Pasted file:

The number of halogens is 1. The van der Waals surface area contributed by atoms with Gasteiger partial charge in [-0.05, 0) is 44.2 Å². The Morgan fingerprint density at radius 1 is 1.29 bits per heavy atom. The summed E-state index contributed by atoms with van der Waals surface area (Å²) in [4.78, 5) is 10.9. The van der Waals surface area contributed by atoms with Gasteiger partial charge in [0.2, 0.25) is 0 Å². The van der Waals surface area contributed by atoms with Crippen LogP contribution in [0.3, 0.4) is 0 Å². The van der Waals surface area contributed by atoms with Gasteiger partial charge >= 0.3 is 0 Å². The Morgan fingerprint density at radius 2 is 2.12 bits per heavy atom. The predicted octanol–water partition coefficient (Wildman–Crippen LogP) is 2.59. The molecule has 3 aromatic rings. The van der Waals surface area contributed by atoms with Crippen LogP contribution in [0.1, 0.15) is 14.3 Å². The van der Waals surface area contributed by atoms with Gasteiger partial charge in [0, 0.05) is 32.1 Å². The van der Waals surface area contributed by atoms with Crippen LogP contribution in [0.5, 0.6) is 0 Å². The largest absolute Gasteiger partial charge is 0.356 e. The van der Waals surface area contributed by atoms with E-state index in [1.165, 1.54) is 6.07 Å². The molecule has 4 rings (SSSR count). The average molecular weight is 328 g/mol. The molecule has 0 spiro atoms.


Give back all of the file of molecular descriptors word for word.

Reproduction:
The number of halogens is 1. The van der Waals surface area contributed by atoms with Gasteiger partial charge in [-0.05, 0) is 44.2 Å². The Morgan fingerprint density at radius 1 is 1.29 bits per heavy atom. The summed E-state index contributed by atoms with van der Waals surface area (Å²) in [4.78, 5) is 10.9. The van der Waals surface area contributed by atoms with Gasteiger partial charge in [0.2, 0.25) is 0 Å². The van der Waals surface area contributed by atoms with Crippen LogP contribution in [0.3, 0.4) is 0 Å². The van der Waals surface area contributed by atoms with Gasteiger partial charge >= 0.3 is 0 Å². The Morgan fingerprint density at radius 2 is 2.12 bits per heavy atom. The predicted octanol–water partition coefficient (Wildman–Crippen LogP) is 2.59. The molecule has 3 aromatic rings. The van der Waals surface area contributed by atoms with Crippen LogP contribution in [0.1, 0.15) is 14.3 Å². The van der Waals surface area contributed by atoms with Gasteiger partial charge in [0, 0.05) is 32.1 Å². The van der Waals surface area contributed by atoms with Crippen LogP contribution in [0.5, 0.6) is 0 Å². The largest absolute Gasteiger partial charge is 0.356 e. The van der Waals surface area contributed by atoms with E-state index in [1.165, 1.54) is 6.07 Å². The molecule has 4 rings (SSSR count). The average molecular weight is 328 g/mol. The molecule has 0 spiro atoms.